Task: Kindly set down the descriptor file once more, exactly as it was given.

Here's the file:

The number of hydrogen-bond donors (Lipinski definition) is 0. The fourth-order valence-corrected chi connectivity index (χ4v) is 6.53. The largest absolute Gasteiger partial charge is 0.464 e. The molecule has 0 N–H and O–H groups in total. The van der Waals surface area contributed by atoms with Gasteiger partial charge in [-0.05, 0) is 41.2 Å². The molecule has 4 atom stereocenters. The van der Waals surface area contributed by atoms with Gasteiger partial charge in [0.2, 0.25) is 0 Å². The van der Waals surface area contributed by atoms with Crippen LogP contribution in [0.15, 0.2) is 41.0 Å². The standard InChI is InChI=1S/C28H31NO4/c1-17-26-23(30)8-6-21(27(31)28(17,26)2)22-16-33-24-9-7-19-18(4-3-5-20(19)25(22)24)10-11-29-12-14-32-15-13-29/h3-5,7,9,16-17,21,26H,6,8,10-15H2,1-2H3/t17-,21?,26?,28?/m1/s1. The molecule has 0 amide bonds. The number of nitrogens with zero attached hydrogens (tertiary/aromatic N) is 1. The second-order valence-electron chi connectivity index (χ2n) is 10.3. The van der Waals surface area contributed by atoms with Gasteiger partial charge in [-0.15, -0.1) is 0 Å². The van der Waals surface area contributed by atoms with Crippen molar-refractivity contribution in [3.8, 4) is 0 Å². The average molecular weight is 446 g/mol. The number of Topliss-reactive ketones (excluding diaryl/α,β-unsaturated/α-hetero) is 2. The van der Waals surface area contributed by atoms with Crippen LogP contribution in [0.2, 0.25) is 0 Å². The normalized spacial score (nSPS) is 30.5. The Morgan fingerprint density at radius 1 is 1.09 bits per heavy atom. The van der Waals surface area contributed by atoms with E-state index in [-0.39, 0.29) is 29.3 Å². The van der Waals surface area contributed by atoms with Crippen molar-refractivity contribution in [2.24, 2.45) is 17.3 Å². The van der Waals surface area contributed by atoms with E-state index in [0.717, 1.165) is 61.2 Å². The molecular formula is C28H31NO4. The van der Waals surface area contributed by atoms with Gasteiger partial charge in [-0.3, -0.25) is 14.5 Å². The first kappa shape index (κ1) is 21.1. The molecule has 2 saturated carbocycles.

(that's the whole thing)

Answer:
The number of hydrogen-bond donors (Lipinski definition) is 0. The fourth-order valence-corrected chi connectivity index (χ4v) is 6.53. The largest absolute Gasteiger partial charge is 0.464 e. The molecule has 0 N–H and O–H groups in total. The van der Waals surface area contributed by atoms with Gasteiger partial charge in [-0.05, 0) is 41.2 Å². The molecule has 4 atom stereocenters. The van der Waals surface area contributed by atoms with Gasteiger partial charge in [0.2, 0.25) is 0 Å². The van der Waals surface area contributed by atoms with Crippen LogP contribution in [0.15, 0.2) is 41.0 Å². The standard InChI is InChI=1S/C28H31NO4/c1-17-26-23(30)8-6-21(27(31)28(17,26)2)22-16-33-24-9-7-19-18(4-3-5-20(19)25(22)24)10-11-29-12-14-32-15-13-29/h3-5,7,9,16-17,21,26H,6,8,10-15H2,1-2H3/t17-,21?,26?,28?/m1/s1. The molecule has 0 amide bonds. The number of nitrogens with zero attached hydrogens (tertiary/aromatic N) is 1. The second-order valence-electron chi connectivity index (χ2n) is 10.3. The van der Waals surface area contributed by atoms with Gasteiger partial charge in [-0.15, -0.1) is 0 Å². The van der Waals surface area contributed by atoms with Crippen molar-refractivity contribution in [3.8, 4) is 0 Å². The average molecular weight is 446 g/mol. The number of Topliss-reactive ketones (excluding diaryl/α,β-unsaturated/α-hetero) is 2. The van der Waals surface area contributed by atoms with Crippen LogP contribution in [0.2, 0.25) is 0 Å². The normalized spacial score (nSPS) is 30.5. The Morgan fingerprint density at radius 1 is 1.09 bits per heavy atom. The van der Waals surface area contributed by atoms with E-state index in [-0.39, 0.29) is 29.3 Å². The van der Waals surface area contributed by atoms with Crippen molar-refractivity contribution in [2.24, 2.45) is 17.3 Å². The van der Waals surface area contributed by atoms with E-state index in [0.717, 1.165) is 61.2 Å². The molecular formula is C28H31NO4. The van der Waals surface area contributed by atoms with Gasteiger partial charge in [-0.3, -0.25) is 14.5 Å². The first kappa shape index (κ1) is 21.1. The molecule has 2 saturated carbocycles.